The evolution of the modular home can be traced back to the early twentieth century, when Sears and several other companies began selling kit houses. As the name suggests, kit houses included all of the parts needed to assemble a house. Precut lumber, nails, flooring and so on, was all assembled and then shipped by boxcar to the general location of the building site. From there, it was loaded onto trucks and delivered to the site where the home was to be assembled.
As the predominant supplier of these kit homes, Sears, Roebuck and Company put out a catalogue called the "Book of Modern Homes and Building Plans." Included in the catalogue were numerous styles and designs for the prospective home owner. The very first catalogue offered 44 different house designs, with prices ranging from $695.00 to $4,115.00. That was for the raw materials. Delivery and assembly charges were extra.
Beginning in 1908 and going up to the year before the United States entered World War II (1941), approximately 75,000 of these types of homes were ordered. The process went as follows. People would send in a dollar and select the design they wanted for their home. A materials list and a set of blueprints would be mailed to the customer and he would be able to look everything over. Next, the customer would make payment for the materials and the materials would be assembled and shipped to the customer site. They would arrive by train, usually in two boxcars and the customer would than arrange to have them transported by truck to the building site.
It could take several weeks to get everything in place before assembly could begin.
The customer could not just get a couple of his friends and put up the house like a child would build a cabin out of lincoln logs. A foundation had to be laid and, in most cases, a professional crew would be hired to do the assembly. Even with the extra steps, it was still less expensive than building a similar-sized home out of stick construction.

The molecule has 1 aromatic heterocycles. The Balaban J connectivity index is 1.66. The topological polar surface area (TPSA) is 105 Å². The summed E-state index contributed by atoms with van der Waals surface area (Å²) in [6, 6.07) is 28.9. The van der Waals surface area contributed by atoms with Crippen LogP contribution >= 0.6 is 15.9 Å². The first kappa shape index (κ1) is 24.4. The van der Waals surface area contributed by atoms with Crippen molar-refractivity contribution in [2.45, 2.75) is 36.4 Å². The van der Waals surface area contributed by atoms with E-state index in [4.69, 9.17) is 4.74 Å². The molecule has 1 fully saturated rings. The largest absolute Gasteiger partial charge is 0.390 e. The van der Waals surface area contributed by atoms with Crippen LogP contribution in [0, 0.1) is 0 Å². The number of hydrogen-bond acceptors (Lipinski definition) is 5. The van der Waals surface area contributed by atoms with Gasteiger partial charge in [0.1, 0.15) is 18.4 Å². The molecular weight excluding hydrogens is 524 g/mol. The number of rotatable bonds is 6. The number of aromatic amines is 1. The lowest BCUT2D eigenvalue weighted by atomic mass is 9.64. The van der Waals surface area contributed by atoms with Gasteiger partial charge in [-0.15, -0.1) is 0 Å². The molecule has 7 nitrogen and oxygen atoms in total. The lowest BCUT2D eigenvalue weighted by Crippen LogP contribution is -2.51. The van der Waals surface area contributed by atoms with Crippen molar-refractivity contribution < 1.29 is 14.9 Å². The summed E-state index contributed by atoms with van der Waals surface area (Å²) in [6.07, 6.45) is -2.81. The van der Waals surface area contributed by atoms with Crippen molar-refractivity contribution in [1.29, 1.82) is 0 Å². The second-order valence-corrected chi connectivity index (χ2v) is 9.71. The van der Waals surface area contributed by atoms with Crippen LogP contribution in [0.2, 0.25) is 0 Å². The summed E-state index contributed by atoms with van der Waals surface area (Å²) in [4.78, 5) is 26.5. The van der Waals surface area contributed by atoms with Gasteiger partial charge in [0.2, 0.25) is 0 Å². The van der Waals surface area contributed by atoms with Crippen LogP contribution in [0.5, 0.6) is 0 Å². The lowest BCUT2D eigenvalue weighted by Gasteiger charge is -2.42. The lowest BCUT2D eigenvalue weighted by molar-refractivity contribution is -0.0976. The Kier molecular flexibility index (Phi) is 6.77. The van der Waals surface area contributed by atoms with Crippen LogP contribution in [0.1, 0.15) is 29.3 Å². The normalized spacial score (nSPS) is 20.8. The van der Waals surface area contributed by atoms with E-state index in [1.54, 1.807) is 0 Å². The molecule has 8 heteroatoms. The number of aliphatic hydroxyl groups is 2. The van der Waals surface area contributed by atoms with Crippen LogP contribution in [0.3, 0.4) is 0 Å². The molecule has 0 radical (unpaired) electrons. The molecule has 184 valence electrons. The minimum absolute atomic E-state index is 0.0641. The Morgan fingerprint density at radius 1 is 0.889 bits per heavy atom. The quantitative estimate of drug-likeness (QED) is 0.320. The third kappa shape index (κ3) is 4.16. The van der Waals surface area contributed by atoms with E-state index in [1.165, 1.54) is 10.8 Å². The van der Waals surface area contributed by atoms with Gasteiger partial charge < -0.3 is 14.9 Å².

As the Depression struck in the early 1930s, business for the Sears mail order homes dropped significantly. With sales down about 40%, the enterprise started losing money. Catalogue sales of homes was no longer a profitable business. Sears began to wind down the business and by 1940, they were no longe offering homes through their catalogue.
For a period of time, America was occupied with World War II and not much attention was paid to developing the modular home. As the War ended, suddenly, their was a great demand for affordable housing. All of the Veterans had returned and young families were looking for affordable housing. Traditional stick built housing could not keep up with the demand. Enterprising new companies sought to fill the need by developing the first, real modular homes. Homes built in sections at a factory location began to gain traction. Using an assembly line production process, homes could be turned out a faster rate than homes built on site. Initially, the design was kept rather simple. Rooms were basically boxes of different sizes that were joined together on site. The roof and some other features were completed at the site. Costs were reduced and many of the buildings built over 50 years ago are still standing and being occupied by homeowners.
Modular homes used to be compared to mobile homes (manufactured homes), but today, most realtors and other experts will tell you there is really no comparison. Other than both types of homes being designed and built off site, the construction is quite different. Modular homes are as strong or stronger than conventional stick homes. They are reinforced and can hold up very well in storms and hurricanes. The are very energy efficient and hold their value (and appreciate) over time. They must be built on a foundation and when finished, are indistinguishable from a traditional home. Mobile homes can not make any of those claims.
Today's modular homes have advanced technologically to the point where they are the preferred method of construction for many hotels, fast food restaurants and homeowners. Modular homes are able to be custom designed at the factory to rigid standards. They can be several stories high and have arched ceilings. Architectural plans of just about any description can be accomodated. With quality, equal or superior to well built, on site homes, quicker setup times and lower prices, it is no wonder that modular homes have found their place in the housing market.